June natural gas is set to open 3 cents higher Tuesday morning at $2.06 as traders see limited downside in the face of anticipated production declines. Overnight oil markets were mixed.

Analysts see the market supported by expected production declines even though the pace of decline is not as rapid as had been anticipated. "In the absence of any headlines, the market is relying upon production and demand shifts that can be grindingly slow when weather virtually becomes a non-item, as is presently the case," said Jim Ritterbusch of Ritterbusch and Associates in a Tuesday morning report to clients. "But while the dynamic of production slippage in natural gas may not be able to advance gas prices, it does appear capable of limiting price declines.

"Meanwhile, the cash market at Henry Hub is coming under renewed pressures as overnight cold spells across the upper Midwest will soon become a thing of the past in potentially pushing values back into the $1.80s. With spot discounts still more than 10 cents below the nearby screen, the large carrying charges extending out to next winter could see additional expansion in encouraging some speculative capital back into the short side, given highly favorable roll yields that enhance the appeal of long-term or investment-type trades."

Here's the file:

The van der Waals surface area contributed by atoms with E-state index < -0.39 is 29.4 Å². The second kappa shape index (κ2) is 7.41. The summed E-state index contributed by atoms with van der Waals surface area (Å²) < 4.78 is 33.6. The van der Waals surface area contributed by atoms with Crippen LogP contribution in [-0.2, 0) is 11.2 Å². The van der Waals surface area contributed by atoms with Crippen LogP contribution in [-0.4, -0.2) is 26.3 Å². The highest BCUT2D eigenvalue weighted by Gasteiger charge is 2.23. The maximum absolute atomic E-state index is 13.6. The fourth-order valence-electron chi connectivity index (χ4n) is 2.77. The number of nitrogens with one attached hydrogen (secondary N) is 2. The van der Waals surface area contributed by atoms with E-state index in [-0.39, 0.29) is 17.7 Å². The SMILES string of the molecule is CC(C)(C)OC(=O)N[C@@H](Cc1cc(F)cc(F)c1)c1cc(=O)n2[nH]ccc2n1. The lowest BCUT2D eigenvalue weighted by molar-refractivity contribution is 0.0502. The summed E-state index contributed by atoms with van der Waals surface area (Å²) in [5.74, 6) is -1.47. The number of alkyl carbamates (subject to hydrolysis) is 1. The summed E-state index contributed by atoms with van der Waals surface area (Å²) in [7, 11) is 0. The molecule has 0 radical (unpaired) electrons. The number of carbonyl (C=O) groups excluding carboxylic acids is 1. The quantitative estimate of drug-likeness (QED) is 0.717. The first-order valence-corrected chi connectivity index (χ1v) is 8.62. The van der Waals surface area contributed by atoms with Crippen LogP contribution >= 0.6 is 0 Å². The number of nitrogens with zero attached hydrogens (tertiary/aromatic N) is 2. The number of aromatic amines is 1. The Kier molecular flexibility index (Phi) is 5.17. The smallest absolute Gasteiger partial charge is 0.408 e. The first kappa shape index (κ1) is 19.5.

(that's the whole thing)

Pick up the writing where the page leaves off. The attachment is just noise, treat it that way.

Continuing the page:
Weather forecasters hint at an upcoming warm pattern. In its Tuesday morning report, Commodity Weather Group forecasters said they "continue to track a warmer period for the East Coast in the second half of next week, with the potential for the first burst of 80s seen this month in the Middle Atlantic. Since it is still in the 11-15 day range, though, confidence continues to run lower than normal.

"The end of the European ensembles shows upstream pattern signals for cooler risks (more ridging around Alaska and the North Pole), but it still shows a warm ridge extension along the northern half of the U.S., which is a bit stronger than yesterday. That means the North could walk into June a bit warmer, but the South is still unsettled and cool-sided."

The week's heating load is expected to increase in major markets. The National Weather Service said for the week ending May 21 New England should see 63 heating degree days (HDD), or five more than the norm. The Mid-Atlantic was expected to see 67 HDD, or 23 more than its seasonal norm, and the greater Midwest from Ohio to Wisconsin was anticipated to see 64 HDD, or 15 more than its normal tally.

In overnight Globex trading June crude oil rose 11 cents to $47.83/bbl and June RBOB gasoline fell a penny to $1.6009/gal.